At a Glance
- Fleets across the region are being rejuvenated, with new equipment purchases growing across the continent while demand for pre-owned aircraft is still high.
- A mismatched gulf between high aircraft capacity and low market demand in some areas indicates a need for right-sized aircraft.
- Chinese economic interest is growing in the area, potentially fostering greater traffic and indicating a prosperous future.
- Connectivity is still poor, with air travel hindered for many Africans until the impact of 2012’s Yamoussoukro Decision eliminates many of the barriers, although the legislation is yet to be applied.
The Rise of Smaller Airlines
Africa’s significance has continued to grow on the global airline industry stage, with focus now shifting away from being solely on the major carriers. Smaller airlines, particularly regional, are becoming more prominent, whether as independent standalones, multinational operations, or ACMI (Aircraft, Crew, Maintenance and Insurance) providers to bigger brands.
Compared to other regions, profitability may seem somewhat elusive for most African airlines, though compared to 10 years ago – even five –, huge strides have been made to connect the region and are likely to continue. According to IATA, the region is expected to report a US$ 800 million net post-tax loss for 2017, however improving connectivity in such a vast continent, as well as economic survival, must be seen as the primary goals.
Despite this, profitability – or economic sustainability – is increasingly high on the agenda for African airlines, most of which are also vulnerable to external shocks such as oil and other commodity price fluctuations, geopolitical unrest, and currency devaluations. To mitigate the risk, the right capacity strategy is instrumental.
Another available risk mitigation strategy is hub development – geopolitical unrest tends to reduce local demand, but connecting traffic is usually unaffected and can even grow if schedules and capacity are adjusted accordingly.
Refreshing Legacy Fleets
In recent years, one of the most positive developments in Africa has been region-wide fleet rejuvenation – and not just restricted to the major carriers, with newfound purchasing power for smaller operators. Demand for pre-owned aircraft remains vast, though age restrictions in many places ensure that younger aircraft are being imported more than in the past. Ten years ago, 20% of jets in the 70-130 seat segment were older than 15 years, this has now doubled to 40%.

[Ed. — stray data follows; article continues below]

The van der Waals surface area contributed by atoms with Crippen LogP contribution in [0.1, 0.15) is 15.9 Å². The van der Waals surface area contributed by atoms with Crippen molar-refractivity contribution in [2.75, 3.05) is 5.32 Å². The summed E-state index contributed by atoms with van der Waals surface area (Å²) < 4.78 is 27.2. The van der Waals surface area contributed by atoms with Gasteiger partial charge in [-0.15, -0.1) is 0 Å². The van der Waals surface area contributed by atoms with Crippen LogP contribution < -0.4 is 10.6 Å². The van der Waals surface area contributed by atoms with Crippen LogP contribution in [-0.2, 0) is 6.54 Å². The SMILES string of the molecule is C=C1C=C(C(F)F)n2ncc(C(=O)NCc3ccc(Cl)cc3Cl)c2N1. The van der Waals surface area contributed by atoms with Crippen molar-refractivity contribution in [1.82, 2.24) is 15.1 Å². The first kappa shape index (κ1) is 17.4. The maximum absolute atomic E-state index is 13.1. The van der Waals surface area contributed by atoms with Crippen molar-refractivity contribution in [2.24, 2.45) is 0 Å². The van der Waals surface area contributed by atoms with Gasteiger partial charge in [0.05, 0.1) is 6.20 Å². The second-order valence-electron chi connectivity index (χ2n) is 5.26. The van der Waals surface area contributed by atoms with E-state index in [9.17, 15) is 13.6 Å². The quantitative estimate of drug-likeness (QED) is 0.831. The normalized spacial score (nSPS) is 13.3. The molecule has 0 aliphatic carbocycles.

Fleet Profile – 70 to 130-Seat Jet SegmentSource: Ascend
Regional Jets to Open Virgin Markets
Notably, the importing of 50-seat RJs has risen to prominence with low capital cost being a major factor in their popularity. In addition, 50-seaters are the perfect tool for opening up new, thin markets and later facilitating the evolution into larger capacity jets as said markets mature. Some 65% of city pairs have traffic volumes of up to 100 daily passengers, yet the current fleet is comprised of large capacity aircraft – around 70% of the aircraft in the single-aisle jet fleet have more than 130 seats. This clearly indicates not only the inability to expand air service, but also of mismatched capacity and demand.
Market Density ProfileSource: Sabre
Growing Chinese Interest
Africa is far from immune to consolidation, and the growth and strengthening of certain airlines will come to the detriment of smaller and/or less well-managed competitors. The growing Chinese economic interest in the region might serve as a boost to certain airlines’ survival. As China does more business in Africa, traffic will grow, and in parallel the prospect of China investing in African airlines can indicate a bright future.
An Axis Shift
Historically, most of Africa’s imports and exports came through hubs along the continent’s north, however increased trade and links with China mean that this has shifted east – drawing some traffic and commerce away from the Persian Gulf. These new markets are primarily thin and/or lower yield. As we see around the world, growing hubs require smaller aircraft to feed them, especially where ground infrastructure is lacking and urban areas can be very far apart.
The Arrival of the LCC Revolution?
South Africa has shown the greatest promise for an LCC revolution, but in a vast continent where air travel is much more a necessity than a luxury, potential in other markets remains largely untapped. The primary obstacles remain operational costs, including fuel, insurance and airport charges – which across Africa are uniformly high – as well as regulations.
The Status of the Yamoussoukro Decision
The concept of the ‘African Passport’ would likely eliminate many of the existing barriers that hinder air travel for many Africans. Although the timeframe in which this could be achieved remains unclear, the agreement is a crucial part of establishing and promoting a single African regional air transport market – unlocking the true potential of Africa.